Diagnosis of Huntington's Disease
Diagnosis is based on a thorough personal and family medical history, physical examination (including a neurological exam), and a series of laboratory tests. The physician will ask about recent changes in intellectual or emotional function, which may be early signs of Huntington's disease.
Genetic Testing and Huntington's Disease
Genetic testing involves taking a blood sample for DNA analysis to determine whether the distinct mutation for Huntington's disease has occurred in gene IT-15. A sample of DNA also may be required from a closely related affected relative, ideally a parent. This helps confirm the diagnosis of HD and is important if the family's history is in any way unclear, uncertain, or unusual. Persons who test positive and are considering pregnancy are advised to seek genetic counseling before they conceive.
Presymptomatic testing can be performed on adults, children, and even fetuses in the womb. Genetic testing of a fetus holds special challenges and risks, and some testing facilities choose not to do it.
At-risk couples wanting to have children may choose to undergo in vitro fertilization with preimplantation screening. In this procedure, embryos produced from the couple's sperm and eggs are screened to identify one that is free of the HD mutation, which is then implanted in the woman's uterus.
Testing GuidelinesA positive test result can have profound, unanticipated impacts on patients and their families. Anyone contemplating genetic testing should obtain testing guidelines from the testing center or from an organization devoted to the interests of Huntington's disease patients and their families. Guidelines recommend that testing centers follow these practices:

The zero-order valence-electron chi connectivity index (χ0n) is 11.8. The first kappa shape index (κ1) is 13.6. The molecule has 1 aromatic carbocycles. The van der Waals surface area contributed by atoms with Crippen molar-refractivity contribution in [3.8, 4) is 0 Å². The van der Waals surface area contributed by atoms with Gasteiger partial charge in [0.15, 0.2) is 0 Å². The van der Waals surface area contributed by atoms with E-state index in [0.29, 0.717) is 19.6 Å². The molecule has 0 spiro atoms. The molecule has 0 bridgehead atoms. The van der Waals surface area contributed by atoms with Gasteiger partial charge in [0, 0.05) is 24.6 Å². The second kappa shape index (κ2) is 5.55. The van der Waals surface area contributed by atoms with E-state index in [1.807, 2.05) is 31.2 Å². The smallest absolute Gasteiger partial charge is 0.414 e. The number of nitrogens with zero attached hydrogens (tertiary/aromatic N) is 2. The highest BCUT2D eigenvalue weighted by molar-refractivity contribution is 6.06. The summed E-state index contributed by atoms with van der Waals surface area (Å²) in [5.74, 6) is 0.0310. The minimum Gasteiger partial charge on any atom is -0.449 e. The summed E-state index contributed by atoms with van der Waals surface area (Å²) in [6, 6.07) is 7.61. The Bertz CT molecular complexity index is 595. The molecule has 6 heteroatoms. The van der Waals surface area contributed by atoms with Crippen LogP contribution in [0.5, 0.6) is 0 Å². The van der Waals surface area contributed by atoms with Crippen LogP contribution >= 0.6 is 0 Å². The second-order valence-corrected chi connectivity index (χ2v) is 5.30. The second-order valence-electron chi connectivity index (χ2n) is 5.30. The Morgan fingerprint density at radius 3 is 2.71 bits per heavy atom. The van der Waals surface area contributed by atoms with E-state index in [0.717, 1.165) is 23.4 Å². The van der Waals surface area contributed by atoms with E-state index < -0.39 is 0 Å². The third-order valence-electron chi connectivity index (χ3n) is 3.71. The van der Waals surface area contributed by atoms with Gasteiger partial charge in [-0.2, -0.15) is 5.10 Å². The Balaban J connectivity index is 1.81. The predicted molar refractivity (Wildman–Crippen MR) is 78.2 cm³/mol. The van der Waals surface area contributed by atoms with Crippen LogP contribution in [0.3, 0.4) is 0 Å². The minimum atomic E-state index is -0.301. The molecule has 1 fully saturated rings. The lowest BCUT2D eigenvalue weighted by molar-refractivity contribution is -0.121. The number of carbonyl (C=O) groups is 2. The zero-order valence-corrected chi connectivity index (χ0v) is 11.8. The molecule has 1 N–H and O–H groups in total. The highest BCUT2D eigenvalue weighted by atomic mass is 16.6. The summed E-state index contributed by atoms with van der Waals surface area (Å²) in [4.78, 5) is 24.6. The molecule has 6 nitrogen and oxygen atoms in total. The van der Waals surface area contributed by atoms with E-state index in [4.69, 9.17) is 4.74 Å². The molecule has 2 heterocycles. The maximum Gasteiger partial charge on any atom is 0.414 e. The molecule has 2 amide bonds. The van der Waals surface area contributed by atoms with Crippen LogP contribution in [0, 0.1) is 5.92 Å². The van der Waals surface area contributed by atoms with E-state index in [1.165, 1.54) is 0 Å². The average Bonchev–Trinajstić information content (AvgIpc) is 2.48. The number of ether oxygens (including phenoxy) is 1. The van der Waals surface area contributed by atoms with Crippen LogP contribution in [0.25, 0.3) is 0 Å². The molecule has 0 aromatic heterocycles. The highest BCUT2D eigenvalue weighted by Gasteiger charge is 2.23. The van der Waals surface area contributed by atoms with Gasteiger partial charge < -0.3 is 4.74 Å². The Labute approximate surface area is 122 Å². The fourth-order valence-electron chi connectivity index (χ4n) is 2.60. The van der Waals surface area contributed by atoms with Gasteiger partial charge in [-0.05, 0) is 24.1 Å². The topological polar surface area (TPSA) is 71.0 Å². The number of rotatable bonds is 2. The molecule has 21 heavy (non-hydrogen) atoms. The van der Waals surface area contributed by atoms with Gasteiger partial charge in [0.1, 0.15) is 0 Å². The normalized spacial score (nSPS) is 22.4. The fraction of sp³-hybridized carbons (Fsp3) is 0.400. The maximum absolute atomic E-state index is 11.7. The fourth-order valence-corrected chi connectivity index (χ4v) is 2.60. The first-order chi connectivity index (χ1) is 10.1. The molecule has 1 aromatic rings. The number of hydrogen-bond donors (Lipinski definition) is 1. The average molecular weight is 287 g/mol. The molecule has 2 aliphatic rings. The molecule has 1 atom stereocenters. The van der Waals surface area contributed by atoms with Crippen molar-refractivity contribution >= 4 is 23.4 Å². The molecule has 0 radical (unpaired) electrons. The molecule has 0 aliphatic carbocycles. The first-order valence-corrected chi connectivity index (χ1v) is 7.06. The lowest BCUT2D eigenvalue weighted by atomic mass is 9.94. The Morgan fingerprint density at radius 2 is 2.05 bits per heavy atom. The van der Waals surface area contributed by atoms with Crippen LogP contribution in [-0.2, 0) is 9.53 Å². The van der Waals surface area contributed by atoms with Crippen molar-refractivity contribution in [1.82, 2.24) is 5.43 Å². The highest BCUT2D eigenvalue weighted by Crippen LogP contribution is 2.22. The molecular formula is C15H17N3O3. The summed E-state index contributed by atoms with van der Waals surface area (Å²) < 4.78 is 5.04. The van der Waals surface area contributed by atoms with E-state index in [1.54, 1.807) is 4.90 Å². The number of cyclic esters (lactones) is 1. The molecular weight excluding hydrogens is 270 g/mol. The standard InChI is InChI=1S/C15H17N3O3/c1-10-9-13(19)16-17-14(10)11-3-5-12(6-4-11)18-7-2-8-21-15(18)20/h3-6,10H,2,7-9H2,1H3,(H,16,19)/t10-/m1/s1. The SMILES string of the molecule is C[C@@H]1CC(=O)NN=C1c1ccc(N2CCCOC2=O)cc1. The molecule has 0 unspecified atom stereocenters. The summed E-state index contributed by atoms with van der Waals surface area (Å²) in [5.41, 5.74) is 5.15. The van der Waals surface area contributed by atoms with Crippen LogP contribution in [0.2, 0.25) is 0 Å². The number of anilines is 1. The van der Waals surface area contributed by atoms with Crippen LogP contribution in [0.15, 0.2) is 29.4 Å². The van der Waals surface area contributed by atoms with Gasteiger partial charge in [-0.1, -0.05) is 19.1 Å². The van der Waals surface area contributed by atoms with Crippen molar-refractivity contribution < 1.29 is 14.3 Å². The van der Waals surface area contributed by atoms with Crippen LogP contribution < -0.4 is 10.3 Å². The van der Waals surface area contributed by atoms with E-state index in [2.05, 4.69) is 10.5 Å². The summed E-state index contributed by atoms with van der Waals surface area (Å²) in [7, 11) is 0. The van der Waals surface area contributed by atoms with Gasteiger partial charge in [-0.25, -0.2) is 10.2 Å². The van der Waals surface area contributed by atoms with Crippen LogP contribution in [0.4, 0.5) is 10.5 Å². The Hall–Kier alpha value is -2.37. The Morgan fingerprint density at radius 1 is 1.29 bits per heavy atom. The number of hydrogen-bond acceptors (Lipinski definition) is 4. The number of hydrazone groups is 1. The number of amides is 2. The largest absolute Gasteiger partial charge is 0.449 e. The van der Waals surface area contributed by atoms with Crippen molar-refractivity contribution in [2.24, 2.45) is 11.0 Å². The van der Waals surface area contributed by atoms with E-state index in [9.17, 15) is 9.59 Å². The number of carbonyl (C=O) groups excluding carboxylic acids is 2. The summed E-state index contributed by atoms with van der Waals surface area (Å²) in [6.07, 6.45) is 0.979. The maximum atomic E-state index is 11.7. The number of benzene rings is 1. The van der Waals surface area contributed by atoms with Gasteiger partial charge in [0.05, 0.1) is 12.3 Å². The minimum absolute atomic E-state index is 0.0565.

- Counseling should be provided before and after the test, and before the results are known.
- Test results should be strictly confidential and should be disclosed only in person, and only to the individual being tested, regardless of the outcome.
- To protect the interests of minors, including confidentiality, testing should not be conducted for persons under 18 without a compelling medical reason, such as the appearance of HD symptoms in a child.
Computed Tomography (CT scan) and Huntington's Disease
This painless diagnostic procedure produces computer-generated images of the brain's internal structures. Patients with HD often show shrinkage in two areas of the brain - the caudate nuclei and putamen - and enlargement of cavities within the brain called ventricles. The presence of these structural changes is not conclusive for Huntington's disease nor does their absence rule it out.
CT scans combined with other procedures such as magnetic resonance imaging (MRI scan) and/or positron emission tomography (PET scan) can be a helpful diagnostic tool, especially when evaluated in the context of family history and clinical symptoms.